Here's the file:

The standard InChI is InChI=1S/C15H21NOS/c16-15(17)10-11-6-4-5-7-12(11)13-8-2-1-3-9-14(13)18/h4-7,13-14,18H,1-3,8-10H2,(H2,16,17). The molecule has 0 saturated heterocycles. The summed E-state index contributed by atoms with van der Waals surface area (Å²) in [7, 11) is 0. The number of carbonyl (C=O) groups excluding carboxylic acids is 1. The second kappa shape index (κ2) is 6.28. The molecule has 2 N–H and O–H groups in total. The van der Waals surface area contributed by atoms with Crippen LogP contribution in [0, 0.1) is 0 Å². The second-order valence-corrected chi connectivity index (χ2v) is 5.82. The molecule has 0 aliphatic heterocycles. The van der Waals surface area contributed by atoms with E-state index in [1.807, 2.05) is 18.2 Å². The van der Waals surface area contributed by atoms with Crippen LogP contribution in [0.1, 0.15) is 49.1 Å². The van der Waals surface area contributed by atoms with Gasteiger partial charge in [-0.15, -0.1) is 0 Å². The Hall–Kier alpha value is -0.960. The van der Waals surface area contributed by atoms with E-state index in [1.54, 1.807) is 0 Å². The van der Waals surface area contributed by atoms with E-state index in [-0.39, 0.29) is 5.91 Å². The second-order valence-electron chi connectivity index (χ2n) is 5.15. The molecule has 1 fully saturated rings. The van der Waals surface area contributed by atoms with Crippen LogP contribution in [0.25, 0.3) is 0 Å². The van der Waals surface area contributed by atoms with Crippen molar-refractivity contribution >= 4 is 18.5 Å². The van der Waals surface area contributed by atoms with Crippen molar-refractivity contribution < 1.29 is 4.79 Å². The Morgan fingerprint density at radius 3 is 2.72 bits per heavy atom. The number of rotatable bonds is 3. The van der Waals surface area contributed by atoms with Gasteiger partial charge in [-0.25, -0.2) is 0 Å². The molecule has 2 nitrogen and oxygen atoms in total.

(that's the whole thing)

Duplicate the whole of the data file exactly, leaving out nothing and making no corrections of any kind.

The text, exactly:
The standard InChI is InChI=1S/C15H21NOS/c16-15(17)10-11-6-4-5-7-12(11)13-8-2-1-3-9-14(13)18/h4-7,13-14,18H,1-3,8-10H2,(H2,16,17). The molecule has 0 saturated heterocycles. The summed E-state index contributed by atoms with van der Waals surface area (Å²) in [7, 11) is 0. The number of carbonyl (C=O) groups excluding carboxylic acids is 1. The second kappa shape index (κ2) is 6.28. The molecule has 2 N–H and O–H groups in total. The van der Waals surface area contributed by atoms with Crippen LogP contribution in [0, 0.1) is 0 Å². The second-order valence-corrected chi connectivity index (χ2v) is 5.82. The molecule has 0 aliphatic heterocycles. The van der Waals surface area contributed by atoms with E-state index in [1.807, 2.05) is 18.2 Å². The van der Waals surface area contributed by atoms with Crippen LogP contribution in [0.1, 0.15) is 49.1 Å². The van der Waals surface area contributed by atoms with Gasteiger partial charge in [-0.15, -0.1) is 0 Å². The Hall–Kier alpha value is -0.960. The van der Waals surface area contributed by atoms with E-state index in [1.54, 1.807) is 0 Å². The van der Waals surface area contributed by atoms with E-state index in [-0.39, 0.29) is 5.91 Å². The second-order valence-electron chi connectivity index (χ2n) is 5.15. The molecule has 1 fully saturated rings. The van der Waals surface area contributed by atoms with Crippen LogP contribution in [0.25, 0.3) is 0 Å². The van der Waals surface area contributed by atoms with Crippen molar-refractivity contribution >= 4 is 18.5 Å². The van der Waals surface area contributed by atoms with Crippen molar-refractivity contribution < 1.29 is 4.79 Å². The Morgan fingerprint density at radius 3 is 2.72 bits per heavy atom. The number of rotatable bonds is 3. The van der Waals surface area contributed by atoms with Gasteiger partial charge in [-0.25, -0.2) is 0 Å². The molecule has 2 nitrogen and oxygen atoms in total.